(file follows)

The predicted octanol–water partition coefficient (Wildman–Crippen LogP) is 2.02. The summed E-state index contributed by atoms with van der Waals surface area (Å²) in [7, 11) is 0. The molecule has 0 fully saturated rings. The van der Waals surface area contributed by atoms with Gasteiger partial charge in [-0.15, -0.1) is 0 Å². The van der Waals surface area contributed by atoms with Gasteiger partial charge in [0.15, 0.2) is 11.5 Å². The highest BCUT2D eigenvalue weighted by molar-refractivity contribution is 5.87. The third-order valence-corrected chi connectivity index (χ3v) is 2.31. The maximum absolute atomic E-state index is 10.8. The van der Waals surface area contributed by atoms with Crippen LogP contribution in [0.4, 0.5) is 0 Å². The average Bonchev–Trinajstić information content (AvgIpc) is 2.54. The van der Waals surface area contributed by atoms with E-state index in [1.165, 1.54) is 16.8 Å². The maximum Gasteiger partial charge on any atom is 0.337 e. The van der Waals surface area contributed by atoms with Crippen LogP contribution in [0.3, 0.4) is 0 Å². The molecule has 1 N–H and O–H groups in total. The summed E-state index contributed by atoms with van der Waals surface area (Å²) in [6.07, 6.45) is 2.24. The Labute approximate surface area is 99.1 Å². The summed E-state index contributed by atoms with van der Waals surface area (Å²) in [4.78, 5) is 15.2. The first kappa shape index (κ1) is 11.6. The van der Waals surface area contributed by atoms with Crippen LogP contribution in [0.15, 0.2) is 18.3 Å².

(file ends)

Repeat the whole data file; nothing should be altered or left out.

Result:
The predicted octanol–water partition coefficient (Wildman–Crippen LogP) is 2.02. The summed E-state index contributed by atoms with van der Waals surface area (Å²) in [7, 11) is 0. The molecule has 0 fully saturated rings. The van der Waals surface area contributed by atoms with Gasteiger partial charge in [-0.15, -0.1) is 0 Å². The van der Waals surface area contributed by atoms with Gasteiger partial charge in [0.15, 0.2) is 11.5 Å². The highest BCUT2D eigenvalue weighted by molar-refractivity contribution is 5.87. The third-order valence-corrected chi connectivity index (χ3v) is 2.31. The maximum absolute atomic E-state index is 10.8. The van der Waals surface area contributed by atoms with Crippen LogP contribution in [0.4, 0.5) is 0 Å². The average Bonchev–Trinajstić information content (AvgIpc) is 2.54. The van der Waals surface area contributed by atoms with E-state index in [1.165, 1.54) is 16.8 Å². The maximum Gasteiger partial charge on any atom is 0.337 e. The van der Waals surface area contributed by atoms with Crippen LogP contribution in [0.3, 0.4) is 0 Å². The molecule has 1 N–H and O–H groups in total. The summed E-state index contributed by atoms with van der Waals surface area (Å²) in [6.07, 6.45) is 2.24. The Labute approximate surface area is 99.1 Å². The summed E-state index contributed by atoms with van der Waals surface area (Å²) in [4.78, 5) is 15.2. The first kappa shape index (κ1) is 11.6. The van der Waals surface area contributed by atoms with Crippen LogP contribution in [0.15, 0.2) is 18.3 Å².